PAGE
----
Martin Gilbert, who documented the life of Winston Churchill, the events of World War II and the Holocaust, the founding of the state of Israel and the course of the 20th century in more than 80 volumes that made him known as a preeminent historian of his era, died Feb. 3 in London. He was 78.
The cause was sepsis, according to his wife, Esther Gilbert. Mr. Gilbert had previously suffered a brain injury caused by a heart arrhythmia.
The grandson of Eastern European Jews, Mr. Gilbert grew up in England during the momentous events that he would later document, meticulously and tirelessly, as one of the most prolific scholars of modern history. “He writes books,” a reviewer once observed, “the way the rest of us write shopping lists.”
“He had a unique way,” said Holocaust historian Deborah Lipstadt, “of absorbing a plethora of details, personalities, facts, figures and weaving them into a coherent whole and making them utterly accessible both to the historian who would learn tremendous detail from his work and to the layperson who . . . would be captivated by his style.”
Mr. Gilbert’s oeuvre encompassed British, European, Jewish and Israeli history. In the realm of biography, he was regarded as a foremost expert on Churchill, Britain’s wartime prime minister.
Churchill selected his son, the writer Randolph Churchill, to be his official biographer. As a young Oxford don, Mr. Gilbert assisted the younger Churchill on the first two volumes of the biography, covering the period from Churchill’s birth through his years in the early 1900s as a young statesman.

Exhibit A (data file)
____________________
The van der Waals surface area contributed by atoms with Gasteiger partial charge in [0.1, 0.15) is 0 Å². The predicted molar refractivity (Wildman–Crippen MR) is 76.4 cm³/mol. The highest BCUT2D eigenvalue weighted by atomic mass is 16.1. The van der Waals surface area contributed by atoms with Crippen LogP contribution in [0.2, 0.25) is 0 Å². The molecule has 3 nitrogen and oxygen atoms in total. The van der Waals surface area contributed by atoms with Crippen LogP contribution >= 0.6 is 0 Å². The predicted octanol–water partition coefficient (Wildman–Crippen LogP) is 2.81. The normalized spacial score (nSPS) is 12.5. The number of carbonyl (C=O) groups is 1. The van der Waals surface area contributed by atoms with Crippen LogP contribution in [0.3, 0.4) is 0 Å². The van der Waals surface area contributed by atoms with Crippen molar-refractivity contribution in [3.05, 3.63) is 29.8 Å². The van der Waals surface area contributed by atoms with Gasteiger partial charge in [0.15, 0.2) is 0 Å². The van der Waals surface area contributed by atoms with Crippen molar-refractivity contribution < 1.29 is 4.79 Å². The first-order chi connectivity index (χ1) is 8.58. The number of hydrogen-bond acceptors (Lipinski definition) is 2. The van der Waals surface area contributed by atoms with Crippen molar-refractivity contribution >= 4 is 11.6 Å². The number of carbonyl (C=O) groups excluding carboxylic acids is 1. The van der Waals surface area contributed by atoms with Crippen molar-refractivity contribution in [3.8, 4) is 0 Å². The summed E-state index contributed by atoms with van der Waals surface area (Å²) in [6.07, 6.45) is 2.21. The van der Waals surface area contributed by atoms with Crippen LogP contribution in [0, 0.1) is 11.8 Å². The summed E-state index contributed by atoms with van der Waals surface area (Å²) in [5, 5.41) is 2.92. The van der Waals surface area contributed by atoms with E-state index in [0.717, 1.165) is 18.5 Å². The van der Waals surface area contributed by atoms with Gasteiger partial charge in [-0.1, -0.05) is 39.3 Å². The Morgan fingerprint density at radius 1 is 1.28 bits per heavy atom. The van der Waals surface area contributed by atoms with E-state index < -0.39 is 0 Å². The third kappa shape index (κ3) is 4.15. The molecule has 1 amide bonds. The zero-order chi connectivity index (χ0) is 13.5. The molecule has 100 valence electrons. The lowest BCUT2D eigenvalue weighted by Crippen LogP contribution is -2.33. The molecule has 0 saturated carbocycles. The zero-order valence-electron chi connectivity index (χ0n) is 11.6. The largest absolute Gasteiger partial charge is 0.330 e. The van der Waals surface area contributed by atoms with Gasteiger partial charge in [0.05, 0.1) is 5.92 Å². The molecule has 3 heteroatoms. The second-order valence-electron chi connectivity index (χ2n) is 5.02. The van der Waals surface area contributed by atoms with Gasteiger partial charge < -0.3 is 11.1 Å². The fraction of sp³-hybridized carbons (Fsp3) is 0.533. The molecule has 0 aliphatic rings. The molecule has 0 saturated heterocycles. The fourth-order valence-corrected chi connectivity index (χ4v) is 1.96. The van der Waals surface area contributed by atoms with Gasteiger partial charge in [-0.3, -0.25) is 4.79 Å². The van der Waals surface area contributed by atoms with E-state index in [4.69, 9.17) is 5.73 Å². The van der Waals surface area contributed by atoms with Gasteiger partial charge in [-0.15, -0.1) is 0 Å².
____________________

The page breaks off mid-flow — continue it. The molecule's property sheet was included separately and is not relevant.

Randolph Churchill died in 1968, three years after his father, having covered only four decades of his father’s 90 years. Mr. Gilbert confessed to some trepidation when he was confronted with the chance to pick up, as the prime minister’s official biographer, where Randolph Churchill had left off.
“I knew this phrase ‘official biographer’ would be tacked on to it,” he once told an interviewer, “and therefore it would be assumed that it would contain an element, or even a dominance, of apologia.”
Mr. Gilbert also said that if he had known the task would consume the better part of 20 years, he might have declined. “The Challenge of War, 1914-1916,” the first volume written by Mr. Gilbert alone, appeared in 1971. Later volumes covered the interwar period, Churchill’s leadership during World War II, and his later years. The eighth and final volume in the series, “Never Despair, 1945-1965,” was published in 1988.
Mr. Gilbert said that at no time did the Churchill family ask to approve his writing. He also noted that the project required a degree of sleuthing as he sorted through a reported 15 tons of material. One stash of correspondence was unearthed at the New York Public Library, filed under the American novelist also named Winston Churchill.
After their publication, the contents of the eight volumes, containing some 9 million words, were condensed into a one-volume edition, which the writer and journalist Herbert Mitgang described as “the most scholarly study of Churchill in war and peace ever written.”
Mr. Gilbert produced shelves of books documenting Jewish history and, in particular, the Holocaust. Those volumes included “Auschwitz and the Allies” (1981) and the thousand-page book “The Holocaust: A History of the Jews of Europe During the Second World War.”